The Dube TradePort at La Mercy, north of Durban. Picture: Russell Cleaver

Durban - Dube TradePort has been rocked by another resignation. Ahmed Bassa, the aeronautical project executive, has quit within a week of the resignation of long-time CEO Rohan Persad, who has been fingered in graft allegations.

The allegations relate to Persad taking kickbacks from Alex McRoberts, a director of Worldwide Flight Services SA, the company that had the operating contract for Dube TradePort’s cargo terminal at King Shaka International Airport.

The acting CEO of the provincial parastatal, Ayesha Swalah, confirmed to The Mercury yesterday that Bassa had resigned on Monday.

She said Bassa’s reason for resigning was that it was “time for him to move on to newer opportunities”.

Bassa was a senior executive at Dube TradePort and was in charge of strategic aviation-related activities, including dealing with cargo terminal operations and directly with Worldwide Flight Services SA when it had the operating contract.

He also handled Dube TradePort’s route development plans to secure more airlines to fly to the airport, including working with SA Express to establish an African air route network out of Durban.

Bassa did not respond to several messages left by The Mercury seeking comment. Swalah also would not comment further on the latest resignation or the impact it could have on Dube TradePort’s operations.

The allegations against Persad were first exposed in The Mercury’s sister paper the Sunday Tribune on July 8.

The board responded by putting Persad on a cautionary suspension on July 12, and appointed independent auditing firm PwC to undertake a probity report into the Worldwide Flight Services SA contract. On August 8, when the board met to discuss the probity report, it had received Persad’s letter of resignation.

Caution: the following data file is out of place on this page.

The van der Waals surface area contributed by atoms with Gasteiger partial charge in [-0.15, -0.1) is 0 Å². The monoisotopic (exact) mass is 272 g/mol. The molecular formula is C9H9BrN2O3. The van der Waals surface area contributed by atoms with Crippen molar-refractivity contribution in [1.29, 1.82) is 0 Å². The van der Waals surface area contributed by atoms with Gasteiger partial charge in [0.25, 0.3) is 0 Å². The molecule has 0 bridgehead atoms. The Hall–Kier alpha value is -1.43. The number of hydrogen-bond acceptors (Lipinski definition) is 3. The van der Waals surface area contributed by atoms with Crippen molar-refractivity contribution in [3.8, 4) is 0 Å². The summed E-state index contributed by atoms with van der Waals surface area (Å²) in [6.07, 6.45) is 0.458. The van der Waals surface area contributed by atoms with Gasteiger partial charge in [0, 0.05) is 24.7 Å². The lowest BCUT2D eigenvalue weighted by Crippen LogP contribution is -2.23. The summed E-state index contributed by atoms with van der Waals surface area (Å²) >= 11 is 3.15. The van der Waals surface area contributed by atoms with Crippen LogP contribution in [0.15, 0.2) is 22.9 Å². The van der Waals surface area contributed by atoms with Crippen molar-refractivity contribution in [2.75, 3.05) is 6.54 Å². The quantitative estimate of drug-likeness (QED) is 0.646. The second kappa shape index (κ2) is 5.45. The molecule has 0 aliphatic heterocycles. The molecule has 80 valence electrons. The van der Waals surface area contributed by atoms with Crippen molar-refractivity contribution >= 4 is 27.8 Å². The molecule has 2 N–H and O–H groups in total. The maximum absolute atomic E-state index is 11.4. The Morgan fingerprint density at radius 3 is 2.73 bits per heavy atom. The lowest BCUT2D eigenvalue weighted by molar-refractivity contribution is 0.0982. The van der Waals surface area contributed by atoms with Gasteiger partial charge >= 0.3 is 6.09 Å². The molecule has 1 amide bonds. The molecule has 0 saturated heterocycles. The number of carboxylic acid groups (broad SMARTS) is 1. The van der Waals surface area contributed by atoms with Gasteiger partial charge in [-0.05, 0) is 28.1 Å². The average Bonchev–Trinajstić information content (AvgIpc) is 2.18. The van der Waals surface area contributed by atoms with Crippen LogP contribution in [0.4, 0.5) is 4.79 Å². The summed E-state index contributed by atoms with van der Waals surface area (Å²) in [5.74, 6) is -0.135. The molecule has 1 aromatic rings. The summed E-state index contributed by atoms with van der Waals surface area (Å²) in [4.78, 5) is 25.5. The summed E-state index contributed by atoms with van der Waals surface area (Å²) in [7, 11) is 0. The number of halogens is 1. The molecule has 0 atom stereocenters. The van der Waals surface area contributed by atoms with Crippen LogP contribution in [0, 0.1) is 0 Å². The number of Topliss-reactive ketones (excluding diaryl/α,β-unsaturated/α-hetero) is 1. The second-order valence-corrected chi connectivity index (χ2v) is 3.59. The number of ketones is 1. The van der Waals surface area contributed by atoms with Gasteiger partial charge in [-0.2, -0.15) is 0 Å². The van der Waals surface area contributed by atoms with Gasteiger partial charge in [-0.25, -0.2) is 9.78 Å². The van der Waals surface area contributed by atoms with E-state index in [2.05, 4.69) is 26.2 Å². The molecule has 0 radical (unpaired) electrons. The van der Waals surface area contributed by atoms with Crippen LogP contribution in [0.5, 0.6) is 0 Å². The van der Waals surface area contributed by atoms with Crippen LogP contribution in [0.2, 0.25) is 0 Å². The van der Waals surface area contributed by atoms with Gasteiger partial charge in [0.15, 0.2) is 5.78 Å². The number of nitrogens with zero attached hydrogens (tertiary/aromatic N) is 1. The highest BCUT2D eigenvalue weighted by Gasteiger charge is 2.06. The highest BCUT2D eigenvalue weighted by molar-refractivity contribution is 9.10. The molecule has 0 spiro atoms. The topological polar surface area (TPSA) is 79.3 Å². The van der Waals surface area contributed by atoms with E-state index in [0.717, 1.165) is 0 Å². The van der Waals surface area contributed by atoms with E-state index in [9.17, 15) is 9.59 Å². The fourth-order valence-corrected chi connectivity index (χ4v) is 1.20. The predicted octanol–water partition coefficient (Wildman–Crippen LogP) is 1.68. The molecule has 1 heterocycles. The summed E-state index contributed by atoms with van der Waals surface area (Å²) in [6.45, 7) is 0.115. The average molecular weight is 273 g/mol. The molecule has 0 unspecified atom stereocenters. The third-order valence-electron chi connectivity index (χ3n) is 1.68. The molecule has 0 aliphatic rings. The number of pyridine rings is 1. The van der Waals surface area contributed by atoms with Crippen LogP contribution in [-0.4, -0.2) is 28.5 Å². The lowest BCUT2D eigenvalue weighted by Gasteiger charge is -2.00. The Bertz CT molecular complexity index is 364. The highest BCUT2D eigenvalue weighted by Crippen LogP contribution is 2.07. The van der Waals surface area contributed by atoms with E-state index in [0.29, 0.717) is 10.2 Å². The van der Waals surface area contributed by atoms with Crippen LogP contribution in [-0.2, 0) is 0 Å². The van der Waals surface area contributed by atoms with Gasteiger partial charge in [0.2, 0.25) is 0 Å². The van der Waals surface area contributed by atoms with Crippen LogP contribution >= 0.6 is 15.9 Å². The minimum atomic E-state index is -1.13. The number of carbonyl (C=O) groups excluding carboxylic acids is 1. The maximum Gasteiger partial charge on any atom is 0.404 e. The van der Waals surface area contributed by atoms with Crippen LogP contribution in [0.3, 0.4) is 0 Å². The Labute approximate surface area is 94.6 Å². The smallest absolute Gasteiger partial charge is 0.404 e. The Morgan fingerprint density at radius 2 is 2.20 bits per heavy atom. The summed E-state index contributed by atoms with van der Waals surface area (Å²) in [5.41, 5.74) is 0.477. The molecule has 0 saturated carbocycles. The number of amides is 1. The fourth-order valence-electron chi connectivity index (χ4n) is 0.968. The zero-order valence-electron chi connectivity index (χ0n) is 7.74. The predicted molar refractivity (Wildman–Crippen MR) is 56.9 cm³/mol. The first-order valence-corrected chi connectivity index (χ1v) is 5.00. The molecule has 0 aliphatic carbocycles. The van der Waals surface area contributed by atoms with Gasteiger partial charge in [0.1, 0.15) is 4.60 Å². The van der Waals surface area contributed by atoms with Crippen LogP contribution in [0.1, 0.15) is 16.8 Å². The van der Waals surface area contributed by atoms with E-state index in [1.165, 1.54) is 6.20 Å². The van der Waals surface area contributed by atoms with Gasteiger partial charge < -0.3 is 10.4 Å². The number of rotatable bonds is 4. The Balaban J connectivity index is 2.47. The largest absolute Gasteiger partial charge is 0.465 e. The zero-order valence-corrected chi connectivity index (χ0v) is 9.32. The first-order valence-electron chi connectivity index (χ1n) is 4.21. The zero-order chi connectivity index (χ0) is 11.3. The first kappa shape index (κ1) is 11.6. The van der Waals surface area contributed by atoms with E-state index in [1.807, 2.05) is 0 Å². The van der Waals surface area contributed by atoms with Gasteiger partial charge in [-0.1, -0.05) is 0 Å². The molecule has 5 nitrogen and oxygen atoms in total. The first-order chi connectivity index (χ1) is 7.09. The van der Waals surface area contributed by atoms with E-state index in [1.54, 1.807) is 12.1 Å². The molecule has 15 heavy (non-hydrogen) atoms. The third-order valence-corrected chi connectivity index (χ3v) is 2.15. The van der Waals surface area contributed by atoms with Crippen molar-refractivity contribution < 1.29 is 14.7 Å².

“There are no executives within Dube TradePort who are under investigation, and there is no evidence suggesting that there should be,” said Bridgette Gasa, chairwoman of the Dube TradePort board.

Gasa would not comment on whether Persad would be charged or a wider investigation would be commissioned.

However, the board is due to meet KZN Economic Development MEC Michael Mabuyakhulu on Friday.

Gasa said: “The board is focusing its energies in trying to find a new head for the organisation… Executives leave organisations all the time, the world over, and their departure hardly disrupts operations.

“Dube TradePort is a firm organisation with ably qualified executives and senior managers… who are more than capable of managing such transitions.”

She added that Dube TradePort had just received an unqualified audit from the auditor-general, which was “a commitment we made, which we are delighted at having achieved”.

Since the corruption claims first broke, Persad has gone to ground and not publicly denied the claims.

The Dube TradePort board is legally obliged to lay criminal charges against Persad and any others involved, in accordance with the Prevention and Combating of Corrupt Activities Act. The law obliges them to act if the amount of the alleged corruption is R100 000 or more.

McRoberts, who is based in England, is also not in the clear. The UK Bribery Act allows for its citizens to be prosecuted on home soil for crimes committed abroad. - The Mercury